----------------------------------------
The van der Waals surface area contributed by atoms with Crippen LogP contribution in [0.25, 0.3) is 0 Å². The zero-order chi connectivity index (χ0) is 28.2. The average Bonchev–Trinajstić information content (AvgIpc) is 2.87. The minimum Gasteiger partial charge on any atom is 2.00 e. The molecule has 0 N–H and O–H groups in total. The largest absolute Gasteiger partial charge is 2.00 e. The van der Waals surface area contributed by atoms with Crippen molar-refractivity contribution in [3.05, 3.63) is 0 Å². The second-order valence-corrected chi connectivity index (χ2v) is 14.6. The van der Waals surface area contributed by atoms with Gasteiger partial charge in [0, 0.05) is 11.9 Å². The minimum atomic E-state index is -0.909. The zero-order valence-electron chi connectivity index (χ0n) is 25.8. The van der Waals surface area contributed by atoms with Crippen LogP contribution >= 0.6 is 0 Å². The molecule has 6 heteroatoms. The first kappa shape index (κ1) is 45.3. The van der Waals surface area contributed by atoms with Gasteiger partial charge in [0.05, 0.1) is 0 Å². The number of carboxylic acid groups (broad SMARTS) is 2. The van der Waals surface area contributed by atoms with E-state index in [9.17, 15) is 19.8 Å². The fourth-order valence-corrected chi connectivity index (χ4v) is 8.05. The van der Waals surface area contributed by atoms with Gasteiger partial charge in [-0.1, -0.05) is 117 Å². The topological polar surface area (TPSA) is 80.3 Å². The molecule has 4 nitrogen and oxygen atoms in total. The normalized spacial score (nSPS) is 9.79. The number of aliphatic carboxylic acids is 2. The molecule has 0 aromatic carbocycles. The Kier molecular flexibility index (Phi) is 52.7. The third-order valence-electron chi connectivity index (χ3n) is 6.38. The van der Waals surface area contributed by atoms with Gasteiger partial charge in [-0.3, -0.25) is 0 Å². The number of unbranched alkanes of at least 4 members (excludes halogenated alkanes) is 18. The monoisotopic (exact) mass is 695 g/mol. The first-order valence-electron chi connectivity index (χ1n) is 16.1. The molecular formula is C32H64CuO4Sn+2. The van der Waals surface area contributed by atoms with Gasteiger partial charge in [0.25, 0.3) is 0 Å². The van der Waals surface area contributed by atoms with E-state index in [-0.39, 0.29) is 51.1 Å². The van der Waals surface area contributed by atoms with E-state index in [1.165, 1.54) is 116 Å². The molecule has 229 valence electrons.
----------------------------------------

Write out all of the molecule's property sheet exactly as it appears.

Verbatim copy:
The van der Waals surface area contributed by atoms with Crippen LogP contribution in [0.25, 0.3) is 0 Å². The zero-order chi connectivity index (χ0) is 28.2. The average Bonchev–Trinajstić information content (AvgIpc) is 2.87. The minimum Gasteiger partial charge on any atom is 2.00 e. The molecule has 0 N–H and O–H groups in total. The largest absolute Gasteiger partial charge is 2.00 e. The van der Waals surface area contributed by atoms with Crippen molar-refractivity contribution in [3.05, 3.63) is 0 Å². The second-order valence-corrected chi connectivity index (χ2v) is 14.6. The van der Waals surface area contributed by atoms with Gasteiger partial charge in [0, 0.05) is 11.9 Å². The minimum atomic E-state index is -0.909. The zero-order valence-electron chi connectivity index (χ0n) is 25.8. The van der Waals surface area contributed by atoms with Crippen LogP contribution >= 0.6 is 0 Å². The molecule has 6 heteroatoms. The first kappa shape index (κ1) is 45.3. The van der Waals surface area contributed by atoms with Gasteiger partial charge in [0.05, 0.1) is 0 Å². The number of carboxylic acid groups (broad SMARTS) is 2. The van der Waals surface area contributed by atoms with E-state index in [9.17, 15) is 19.8 Å². The fourth-order valence-corrected chi connectivity index (χ4v) is 8.05. The van der Waals surface area contributed by atoms with Gasteiger partial charge in [-0.1, -0.05) is 117 Å². The topological polar surface area (TPSA) is 80.3 Å². The molecule has 4 nitrogen and oxygen atoms in total. The normalized spacial score (nSPS) is 9.79. The number of aliphatic carboxylic acids is 2. The molecule has 0 aromatic carbocycles. The Kier molecular flexibility index (Phi) is 52.7. The third-order valence-electron chi connectivity index (χ3n) is 6.38. The van der Waals surface area contributed by atoms with Gasteiger partial charge in [-0.3, -0.25) is 0 Å². The number of unbranched alkanes of at least 4 members (excludes halogenated alkanes) is 18. The monoisotopic (exact) mass is 695 g/mol. The first-order valence-electron chi connectivity index (χ1n) is 16.1. The molecular formula is C32H64CuO4Sn+2. The van der Waals surface area contributed by atoms with Gasteiger partial charge in [0.25, 0.3) is 0 Å². The van der Waals surface area contributed by atoms with E-state index in [-0.39, 0.29) is 51.1 Å². The van der Waals surface area contributed by atoms with E-state index in [1.165, 1.54) is 116 Å². The molecule has 229 valence electrons.